Mark Mayerson

Writer, Cartoonist, Sculptor

Should Animation Only Do What Live Action Can't?
(March, 1985)

There is a belief among many animation artists and fans that animation should only do stories that live action can't. I disagree with this and I'll explain why.

There isn't a single medium that doesn't adapt work from other media. Movies have been made from novels, plays, comics, and even pop songs ("You Light Up My Life," "The Gambler," etc.). Certain works are endlessly adapted. Take Oliver Twist by Dickens. It started as a novel, became a silent film, a talkie, a musical play and then a film of the musical. Each medium the story appeared in had different strengths and weaknesses, and yet each medium was able to adapt the story to its own needs.

Sometimes you get adaptations that don't seem like they should work, but they do. Can you imagine Ben Hur on stage? Well, it was done, complete with horses on a treadmill to stage the chariot race. How about World War I on stage? It was done as What price Glory?

Now the stage is not the best medium for physical realism. I'm sure that nobody in the audience watching Ben Hur though they were looking at an accurate image of ancient Rome. But the stage knows its limitations and doesn't confuse physical realism with emotional realism. While a stage can't hold a set of ancient Rome the way a movie can, the stage can impart the emotions of the characters every bit as effectively as the movies. Similarly, What Price Glory? on stage can show you what it feels like to be involved in World War I even if you can't see miles and miles of trenches and no man's land.

There are real differences between books, movies, the stage and music, but there are similarities. One is that the artists who make them only have to find a subject worthwhile before tackling it. The other is that all are concerned with communicating to their audience something about what it's like to be alive. I don't think animation has any less right to the same aspirations or less obligation to the audience.

We would not think too much of a medium if it didn't have the ability to express the complete range of human endeavor and emotion, but that's how animation treats itself. It doesn't start off trying to find or develop the strongest possible material and then figure out how animation could best express it. It starts out by limiting itself to material that doesn't lend itself to a live treatment. What this tends to leave us with is talking animals, fairy tales and cartoon slapstick.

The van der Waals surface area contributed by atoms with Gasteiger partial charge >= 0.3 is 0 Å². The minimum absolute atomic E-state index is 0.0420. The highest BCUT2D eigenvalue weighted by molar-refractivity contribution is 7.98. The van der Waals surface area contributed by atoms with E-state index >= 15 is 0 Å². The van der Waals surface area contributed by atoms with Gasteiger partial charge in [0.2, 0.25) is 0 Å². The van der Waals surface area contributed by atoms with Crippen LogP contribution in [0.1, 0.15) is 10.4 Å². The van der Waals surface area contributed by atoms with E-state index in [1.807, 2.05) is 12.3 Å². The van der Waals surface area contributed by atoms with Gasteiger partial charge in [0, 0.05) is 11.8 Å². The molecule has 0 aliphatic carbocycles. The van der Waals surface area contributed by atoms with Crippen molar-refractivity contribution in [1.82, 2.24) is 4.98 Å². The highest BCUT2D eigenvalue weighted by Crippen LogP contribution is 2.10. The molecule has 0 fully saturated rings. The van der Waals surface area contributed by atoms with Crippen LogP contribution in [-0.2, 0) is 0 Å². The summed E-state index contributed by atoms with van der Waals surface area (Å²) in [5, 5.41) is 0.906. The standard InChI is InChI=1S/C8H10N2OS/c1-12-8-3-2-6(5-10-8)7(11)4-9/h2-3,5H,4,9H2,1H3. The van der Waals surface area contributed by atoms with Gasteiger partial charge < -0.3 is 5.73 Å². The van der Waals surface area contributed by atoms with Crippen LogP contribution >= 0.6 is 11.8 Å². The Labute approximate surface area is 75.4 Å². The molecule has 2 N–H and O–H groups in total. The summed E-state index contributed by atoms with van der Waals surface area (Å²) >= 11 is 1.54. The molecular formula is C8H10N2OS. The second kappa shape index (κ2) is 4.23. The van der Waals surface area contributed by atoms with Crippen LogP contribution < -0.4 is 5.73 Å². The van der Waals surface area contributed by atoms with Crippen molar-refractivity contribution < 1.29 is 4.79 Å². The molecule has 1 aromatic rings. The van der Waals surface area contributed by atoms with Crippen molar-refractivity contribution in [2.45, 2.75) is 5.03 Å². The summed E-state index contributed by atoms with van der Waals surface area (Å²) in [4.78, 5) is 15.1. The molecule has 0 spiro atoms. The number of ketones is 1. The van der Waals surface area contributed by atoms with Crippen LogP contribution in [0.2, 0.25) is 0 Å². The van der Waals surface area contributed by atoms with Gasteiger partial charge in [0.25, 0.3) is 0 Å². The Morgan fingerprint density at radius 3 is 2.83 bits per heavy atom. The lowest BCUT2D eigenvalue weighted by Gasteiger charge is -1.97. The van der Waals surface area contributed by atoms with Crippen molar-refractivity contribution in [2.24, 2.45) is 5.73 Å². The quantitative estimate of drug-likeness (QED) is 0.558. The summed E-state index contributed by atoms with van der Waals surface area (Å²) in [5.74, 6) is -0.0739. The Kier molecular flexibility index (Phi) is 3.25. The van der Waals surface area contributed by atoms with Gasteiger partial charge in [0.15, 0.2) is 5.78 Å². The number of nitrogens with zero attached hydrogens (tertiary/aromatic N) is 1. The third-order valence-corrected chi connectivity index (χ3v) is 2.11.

Now there is nothing intrinsically wrong with these subjects, but you have to admit that they are greatly responsible for animation being thought of as a children's medium.

I don't think that animation should start doing remakes of The Sound of Music or Casablanca, but these things could be done in the same way that the makers of Oliver turned Dicken's novel into a stage musical.

The key to the approach would be similar to the theatre. Don't confuse physical reality with emotional reality. A good example is Ralph Bakshi's Heavy Traffic. Michael's parents in that film are unquestionably cartoon characters, but their concerns are those of real people. The father is concerned with the trappings of power: the car, the blonde, the ability to boss people around. He is worried about staying on the good side of the godfather. The mother is stuck with a bad marriage to a man she has come to hate. Both of them are worried about the direction their son's life is taking. These things were on Bakshi's mind and he expressed them through animation with characters who look cartoony. Certainly they could have been done in live action. They could have been done in any medium. Does that make them less animatable?